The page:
UVa's Nitrogen Footprint and What You Can Do
by Alley Leach, Ariel Majidi, Jim Galloway, and Andrew Greene
December 6, 2012
The Nitrogen Environmental Footprint Reduction Plan (N-EFRP) is a university-wide campaign to measure and to raise awareness about UVA's nitrogen footprint. Nitrogen pollution can detrimentally impact the environment, contributing to smog, acid rain, biodiversity loss, eutrophication, and more consequences in a cascade of environmental changes. While much awareness and literature exist regarding the carbon cycle, the importance of the nitrogen cycle has not yet received similar attention. UVA faculty, researchers and students are leading the movement to monitor nitrogen pollution on a personal and institutional level through the N-EFRP and the N-PRINT (www.N-Print.org) projects.
Universities have far-reaching impacts through education and research; however, their activities can also negatively impact the environment. To maintain basic operations, universities must provide power to their facilities and food for their students and staff. Food production processes like fertilizer application and waste management greatly affect nitrogen pollution. Many universities also house extensive animal care facilities and maintain substantial landscapes. All of these activities and more can then affect the local, regional, and even global environment - often with detrimental consequences. A case in point is the nitrogen pollution lost to the environment due to university operations.
A team of researchers at UVA has developed the first institution-level nitrogen footprint model, estimating the current nitrogen footprint projecting to 2025. UVA's nitrogen footprint considers the following categories: food production and consumption, utilities, transportation, research animals, and fertilizer use. The model is also used to test scenarios on the most effective ways to decrease the N footprint.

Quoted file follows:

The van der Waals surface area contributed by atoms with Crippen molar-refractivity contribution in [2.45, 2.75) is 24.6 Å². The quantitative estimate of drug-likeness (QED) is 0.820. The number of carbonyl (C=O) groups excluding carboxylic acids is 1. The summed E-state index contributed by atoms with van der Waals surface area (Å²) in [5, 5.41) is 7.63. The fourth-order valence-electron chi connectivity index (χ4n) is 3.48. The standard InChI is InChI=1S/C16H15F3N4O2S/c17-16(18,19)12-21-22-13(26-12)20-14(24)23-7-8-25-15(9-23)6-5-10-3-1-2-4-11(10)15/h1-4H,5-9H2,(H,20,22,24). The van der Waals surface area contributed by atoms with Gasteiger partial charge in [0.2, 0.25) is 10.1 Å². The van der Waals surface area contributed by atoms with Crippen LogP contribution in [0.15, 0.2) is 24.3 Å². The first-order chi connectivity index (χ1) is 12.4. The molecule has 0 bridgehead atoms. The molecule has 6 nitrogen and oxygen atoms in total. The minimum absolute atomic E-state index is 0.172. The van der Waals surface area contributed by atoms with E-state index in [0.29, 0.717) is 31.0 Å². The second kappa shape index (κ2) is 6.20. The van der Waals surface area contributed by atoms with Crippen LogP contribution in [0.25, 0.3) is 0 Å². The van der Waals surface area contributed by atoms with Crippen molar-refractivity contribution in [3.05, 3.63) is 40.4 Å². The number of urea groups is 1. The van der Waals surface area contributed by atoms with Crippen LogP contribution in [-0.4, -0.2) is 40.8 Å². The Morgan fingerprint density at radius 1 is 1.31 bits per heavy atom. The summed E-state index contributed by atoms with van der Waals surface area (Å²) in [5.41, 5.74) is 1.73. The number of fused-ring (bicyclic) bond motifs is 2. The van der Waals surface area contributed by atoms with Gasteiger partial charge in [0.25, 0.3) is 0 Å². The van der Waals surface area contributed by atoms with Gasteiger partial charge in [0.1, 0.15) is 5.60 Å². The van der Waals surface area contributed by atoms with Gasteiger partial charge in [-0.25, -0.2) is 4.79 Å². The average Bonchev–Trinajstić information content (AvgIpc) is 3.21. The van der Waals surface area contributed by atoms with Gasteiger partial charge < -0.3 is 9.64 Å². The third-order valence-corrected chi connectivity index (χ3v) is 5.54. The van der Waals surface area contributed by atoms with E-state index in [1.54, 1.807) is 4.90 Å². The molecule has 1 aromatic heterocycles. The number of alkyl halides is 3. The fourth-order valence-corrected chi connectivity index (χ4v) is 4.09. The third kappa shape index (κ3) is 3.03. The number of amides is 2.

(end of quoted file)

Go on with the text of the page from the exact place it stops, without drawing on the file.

The total nitrogen footprint of the University in 2010 was 517 MT N (metric tons of nitrogen; Figure 1 above). Utilities usage and food production release the most nitrogen pollution on the university level. Utilities usage, including electricity and heating, contributed the most (45%) to the University footprint. Food production, which occurs off-Grounds, was the second biggest contributor to the footprint at 40%. The remaining sectors (food consumption, on-Grounds fertilizer usage, transportation, and research animals) make up the remaining 15%. Of the food categories, meat production made up the largest portion of the footprint at 22% with dairy and eggs being the next largest contributor at 10%. Personal food choices, therefore, can have a big impact on a nitrogen footprint.
If no actions were taken to decrease N losses to the environment, by 2025 the N footprint would increase by 25% to 648 MT N (Figure 2 below). However, scenario testing with the model shows that by 2025 the N footprint will be decreased by 6%, relative to 2010, due to currently planned activities (e.g., sewage plant upgrades) and an additional 14% by additional N-reduction strategies (e.g., food composting, energy conservation, and purchasing more sustainable food).
UVA has a great opportunity to be a leader in managing nitrogen pollution. Other universities and institutions are already beginning to use the nitrogen footprint model developed at UVA. If you are interested in reducing your personal nitrogen footprint, please visit this website www.n-print.org/change to calculate your N footprint and learn more. If you are interested in reducing UVA's nitrogen footprint, you can make efforts to conserve energy on Grounds, reduce food waste, and choose sustainable food options. You can also get involved with organizations that promote sustainability on grounds, such as the UVA Food Collaborative and Green Dining at UVA. Help UVA become a leader in nitrogen sustainability!
Sow the wind, reap a storm
Keep the pause button on GM pressed
The True Story About Who Destroyed a Genetically Modified Rice Crop
Local families getting help finding fresh produce
Monsanto Drops GM in Europe
Examining the Health Effects of Fructose
New York's urban farms face a climate reality check
|Copyright © 2012 by the Rector and Visitors of the University of Virginia. All rights reserved.|